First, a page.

Obtained independence from the United Kingdom in 1964, Zambia (formerly Northern Rhodesia), together with Tanzania, was for at least a decade the most advanced country on the so-called ‘front line’, i.e. on the border between the independent states of Sub-Saharan Africa and countries that were still under colonial rule or were ruled by racist regimes, such as Southern Rhodesia and South Africa. Even after the independence of the Portuguese colonies, Zambia was always involved in the struggle against apartheid regimes, so much so that the headquarters of the South African African National Congress (ANC) party was located in the Zambian capital of Lusaka. Many Southern African National Liberation Movements, from the Swapo(South West Africa People’s Organization), Z apu (Zimbabwe African People’s Union) and Zanu (Zimbabwe’s African National Union), found political and logistical support in Zambia. As in Tanzania, also in Zambia the first president of independence, Kenneth Kaunda, developed a nationalist version of socialist thinking, known as ‘Zambian humanism’. This allowed the country to maintain a prominent position in the ‘Non-Aligned Movement’ (of which Kaunda was secretary from 1970 to 1973), while maintaining a certain distance from the communist regimes, unlike what happened in the neighboring states of second decolonization, very much more ideologically aligned with international socialism (in the Chinese or Russian version).
The end of the Cold War reduced the strategic importance of Zambia, which today is an authoritative member of the Sadc (the Development Community of Southern African States), led from 2007 to 2008 by Levy Mwanawasa, the country’s third president. Relations with neighboring states and with South Africa are good despite Zambia complaining of the excessive economic and commercial power of the regional power.
At the international level, Zambia maintains good relations both with international donors and with emerging powers. The question of China ‘s penetration into Zambia has also become a source of lively debate in the country’s internal politics. Although Beijing invests around 1.2 billion a year, creating induced activities and local employment, there have been several episodes of revolt against the working conditions imposed by Chinese companies.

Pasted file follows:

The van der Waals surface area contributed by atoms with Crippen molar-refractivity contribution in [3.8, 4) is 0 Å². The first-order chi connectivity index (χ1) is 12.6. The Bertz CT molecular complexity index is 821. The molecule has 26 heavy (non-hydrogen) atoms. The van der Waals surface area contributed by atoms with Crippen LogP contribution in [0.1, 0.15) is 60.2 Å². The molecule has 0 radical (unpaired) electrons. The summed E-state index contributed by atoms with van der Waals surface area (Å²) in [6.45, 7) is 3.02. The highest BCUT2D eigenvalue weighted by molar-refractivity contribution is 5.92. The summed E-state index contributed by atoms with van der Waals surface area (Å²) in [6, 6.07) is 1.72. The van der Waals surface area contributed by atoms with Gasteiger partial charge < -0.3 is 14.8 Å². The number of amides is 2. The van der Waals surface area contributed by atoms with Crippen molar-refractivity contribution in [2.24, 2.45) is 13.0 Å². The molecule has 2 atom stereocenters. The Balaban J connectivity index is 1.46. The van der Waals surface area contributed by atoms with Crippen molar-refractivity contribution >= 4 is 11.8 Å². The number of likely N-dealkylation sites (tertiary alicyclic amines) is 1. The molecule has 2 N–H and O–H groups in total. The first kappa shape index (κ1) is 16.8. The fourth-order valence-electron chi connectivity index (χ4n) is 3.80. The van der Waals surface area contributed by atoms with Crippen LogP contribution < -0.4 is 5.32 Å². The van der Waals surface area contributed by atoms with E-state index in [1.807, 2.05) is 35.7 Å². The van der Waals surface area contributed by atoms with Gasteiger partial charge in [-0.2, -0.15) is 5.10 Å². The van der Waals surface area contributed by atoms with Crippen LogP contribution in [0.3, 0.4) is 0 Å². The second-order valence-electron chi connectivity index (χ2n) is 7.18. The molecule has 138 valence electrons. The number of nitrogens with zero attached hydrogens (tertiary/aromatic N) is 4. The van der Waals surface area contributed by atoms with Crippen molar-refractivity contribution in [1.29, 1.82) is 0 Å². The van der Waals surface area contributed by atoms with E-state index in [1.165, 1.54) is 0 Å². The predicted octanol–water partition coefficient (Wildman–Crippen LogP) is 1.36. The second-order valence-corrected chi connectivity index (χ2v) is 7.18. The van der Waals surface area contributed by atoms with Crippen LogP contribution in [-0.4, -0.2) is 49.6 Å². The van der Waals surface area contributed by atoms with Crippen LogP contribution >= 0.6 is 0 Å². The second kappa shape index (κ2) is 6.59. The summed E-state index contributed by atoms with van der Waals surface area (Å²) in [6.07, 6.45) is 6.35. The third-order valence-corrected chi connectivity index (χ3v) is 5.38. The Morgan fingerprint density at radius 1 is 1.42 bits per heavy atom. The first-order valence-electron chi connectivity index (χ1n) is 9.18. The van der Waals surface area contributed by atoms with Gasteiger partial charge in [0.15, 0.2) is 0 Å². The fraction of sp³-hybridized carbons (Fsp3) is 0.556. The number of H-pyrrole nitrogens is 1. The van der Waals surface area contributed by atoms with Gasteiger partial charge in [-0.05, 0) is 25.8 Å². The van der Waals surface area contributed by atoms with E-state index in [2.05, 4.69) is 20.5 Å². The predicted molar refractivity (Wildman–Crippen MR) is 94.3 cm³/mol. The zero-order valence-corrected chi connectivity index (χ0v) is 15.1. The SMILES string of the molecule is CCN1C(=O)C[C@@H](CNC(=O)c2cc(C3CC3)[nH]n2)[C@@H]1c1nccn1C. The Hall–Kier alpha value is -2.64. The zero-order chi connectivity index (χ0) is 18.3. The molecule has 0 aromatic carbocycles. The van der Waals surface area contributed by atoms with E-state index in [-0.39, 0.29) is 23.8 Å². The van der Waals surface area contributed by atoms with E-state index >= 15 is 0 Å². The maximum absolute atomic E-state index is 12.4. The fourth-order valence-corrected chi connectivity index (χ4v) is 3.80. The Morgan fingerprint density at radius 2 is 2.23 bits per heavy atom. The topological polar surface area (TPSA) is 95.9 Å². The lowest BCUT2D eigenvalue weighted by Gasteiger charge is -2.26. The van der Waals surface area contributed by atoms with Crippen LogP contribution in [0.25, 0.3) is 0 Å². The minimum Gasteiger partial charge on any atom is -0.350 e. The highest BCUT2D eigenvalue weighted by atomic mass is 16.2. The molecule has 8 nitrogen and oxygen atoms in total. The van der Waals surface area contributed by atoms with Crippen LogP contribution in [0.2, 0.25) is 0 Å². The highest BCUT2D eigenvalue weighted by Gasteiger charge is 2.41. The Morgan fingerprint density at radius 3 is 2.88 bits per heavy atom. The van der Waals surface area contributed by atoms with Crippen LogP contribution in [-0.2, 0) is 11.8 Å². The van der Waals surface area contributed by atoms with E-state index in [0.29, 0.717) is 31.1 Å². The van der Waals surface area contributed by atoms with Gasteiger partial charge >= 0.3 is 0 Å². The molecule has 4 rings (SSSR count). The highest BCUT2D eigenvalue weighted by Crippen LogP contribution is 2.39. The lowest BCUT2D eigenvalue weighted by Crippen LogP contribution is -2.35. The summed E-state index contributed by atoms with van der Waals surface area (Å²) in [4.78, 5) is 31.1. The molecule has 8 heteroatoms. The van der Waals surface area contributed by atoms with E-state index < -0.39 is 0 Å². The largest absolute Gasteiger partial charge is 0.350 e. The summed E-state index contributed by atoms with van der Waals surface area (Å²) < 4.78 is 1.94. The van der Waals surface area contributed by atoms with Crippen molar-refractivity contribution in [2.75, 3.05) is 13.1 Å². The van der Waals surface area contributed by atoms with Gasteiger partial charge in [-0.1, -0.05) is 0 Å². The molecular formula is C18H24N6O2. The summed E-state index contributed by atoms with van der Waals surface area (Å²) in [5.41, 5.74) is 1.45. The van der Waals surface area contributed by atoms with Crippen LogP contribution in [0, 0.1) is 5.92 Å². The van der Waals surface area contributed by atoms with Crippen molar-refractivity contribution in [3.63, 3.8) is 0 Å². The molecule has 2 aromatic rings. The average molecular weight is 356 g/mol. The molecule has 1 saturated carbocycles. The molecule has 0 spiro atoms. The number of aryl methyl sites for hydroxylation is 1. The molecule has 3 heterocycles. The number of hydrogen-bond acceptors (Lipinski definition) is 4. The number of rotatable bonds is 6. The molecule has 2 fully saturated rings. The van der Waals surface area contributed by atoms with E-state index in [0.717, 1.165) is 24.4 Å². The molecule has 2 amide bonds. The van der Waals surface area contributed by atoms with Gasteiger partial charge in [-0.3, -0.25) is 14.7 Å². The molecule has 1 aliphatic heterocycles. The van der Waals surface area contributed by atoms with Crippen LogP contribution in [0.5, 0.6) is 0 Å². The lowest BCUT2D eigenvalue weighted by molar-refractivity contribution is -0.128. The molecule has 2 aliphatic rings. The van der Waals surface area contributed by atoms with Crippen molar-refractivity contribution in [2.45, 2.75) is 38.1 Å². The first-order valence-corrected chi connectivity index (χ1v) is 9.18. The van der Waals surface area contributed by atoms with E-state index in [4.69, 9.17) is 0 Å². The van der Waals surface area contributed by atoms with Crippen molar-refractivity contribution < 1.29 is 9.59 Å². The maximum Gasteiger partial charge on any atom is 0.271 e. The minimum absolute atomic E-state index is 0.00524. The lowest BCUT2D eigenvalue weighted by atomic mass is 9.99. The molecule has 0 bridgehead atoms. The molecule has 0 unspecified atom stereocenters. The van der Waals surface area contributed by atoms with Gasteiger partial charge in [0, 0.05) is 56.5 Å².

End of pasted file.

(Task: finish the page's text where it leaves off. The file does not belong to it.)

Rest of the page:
In 1991, after almost twenty years of a one-party regime of the United National Independence Party (Unip), President Kaunda called the first democratic elections, won by the opposition party Movement for Multiparty Democracy (Mmd), with Frederick Chiluba as the new leader. of state. Kenneth Kaunda was the second African president to leave power after establishing multi-partyism and being defeated in the elections, thus favoring the democratic process.
However, Chiluba’s two presidential mandates disappointed expectations of reforms and a more determined fight against corruption. The opposition managed to prevent Chiluba from modifying the Constitution to run for the third term, but this did not lead to the defeat of the MMD: in 2001 his candidate Levy Mwanawasa won the elections again. During the presidency of Mwanawasa there was a visible commitment to reduce corruption, culminating in the trial initiated against Chiluba himself. In 2008, however, Mwanawasa’s death reduced the momentum of these reforms, and Chiluba’s acquittal followed.
After Mwanawasa’s death, presidential elections were held to choose the candidate who should have completed the second term. The polls awarded Rupiah Banda of the MMD, defeated three years later in the presidential elections of September 2011 by Michael Sata, leader of the Patriotic Front and new head of state, who will die in London in October 2014 after a long illness. After his death, presidential elections were called which saw the victory of Edgar Lungu, who will end the mandate of his predecessor until the next election, in September 2016.